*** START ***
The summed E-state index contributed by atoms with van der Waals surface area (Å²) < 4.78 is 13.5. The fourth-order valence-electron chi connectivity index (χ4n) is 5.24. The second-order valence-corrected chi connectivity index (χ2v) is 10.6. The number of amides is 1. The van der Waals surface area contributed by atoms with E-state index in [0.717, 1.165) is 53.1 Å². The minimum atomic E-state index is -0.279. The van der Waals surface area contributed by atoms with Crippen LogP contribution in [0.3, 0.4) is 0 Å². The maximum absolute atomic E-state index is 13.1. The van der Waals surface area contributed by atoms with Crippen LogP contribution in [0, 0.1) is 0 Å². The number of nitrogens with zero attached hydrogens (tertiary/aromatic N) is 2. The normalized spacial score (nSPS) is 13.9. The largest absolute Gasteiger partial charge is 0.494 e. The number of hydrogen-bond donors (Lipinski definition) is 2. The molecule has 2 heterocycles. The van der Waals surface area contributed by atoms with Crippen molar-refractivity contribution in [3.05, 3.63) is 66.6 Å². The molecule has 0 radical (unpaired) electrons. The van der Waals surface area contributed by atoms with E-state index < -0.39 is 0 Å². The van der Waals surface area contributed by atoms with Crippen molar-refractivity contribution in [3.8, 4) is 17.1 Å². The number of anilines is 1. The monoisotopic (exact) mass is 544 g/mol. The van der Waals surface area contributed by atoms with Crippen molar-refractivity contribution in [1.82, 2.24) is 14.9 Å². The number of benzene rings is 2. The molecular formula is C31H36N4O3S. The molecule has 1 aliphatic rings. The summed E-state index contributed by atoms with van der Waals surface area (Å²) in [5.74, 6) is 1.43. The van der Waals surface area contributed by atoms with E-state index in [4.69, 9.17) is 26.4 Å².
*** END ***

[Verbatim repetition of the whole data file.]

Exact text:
The summed E-state index contributed by atoms with van der Waals surface area (Å²) < 4.78 is 13.5. The fourth-order valence-electron chi connectivity index (χ4n) is 5.24. The second-order valence-corrected chi connectivity index (χ2v) is 10.6. The number of amides is 1. The van der Waals surface area contributed by atoms with E-state index in [0.717, 1.165) is 53.1 Å². The minimum atomic E-state index is -0.279. The van der Waals surface area contributed by atoms with Crippen LogP contribution in [0.3, 0.4) is 0 Å². The maximum absolute atomic E-state index is 13.1. The van der Waals surface area contributed by atoms with Crippen LogP contribution in [0, 0.1) is 0 Å². The number of nitrogens with zero attached hydrogens (tertiary/aromatic N) is 2. The normalized spacial score (nSPS) is 13.9. The largest absolute Gasteiger partial charge is 0.494 e. The number of hydrogen-bond donors (Lipinski definition) is 2. The molecule has 2 heterocycles. The van der Waals surface area contributed by atoms with Crippen molar-refractivity contribution in [3.05, 3.63) is 66.6 Å². The molecule has 0 radical (unpaired) electrons. The van der Waals surface area contributed by atoms with E-state index < -0.39 is 0 Å². The van der Waals surface area contributed by atoms with Crippen molar-refractivity contribution in [3.8, 4) is 17.1 Å². The number of anilines is 1. The monoisotopic (exact) mass is 544 g/mol. The van der Waals surface area contributed by atoms with Crippen molar-refractivity contribution in [1.82, 2.24) is 14.9 Å². The number of benzene rings is 2. The molecular formula is C31H36N4O3S. The molecule has 1 aliphatic rings. The summed E-state index contributed by atoms with van der Waals surface area (Å²) in [5.74, 6) is 1.43. The van der Waals surface area contributed by atoms with E-state index in [4.69, 9.17) is 26.4 Å².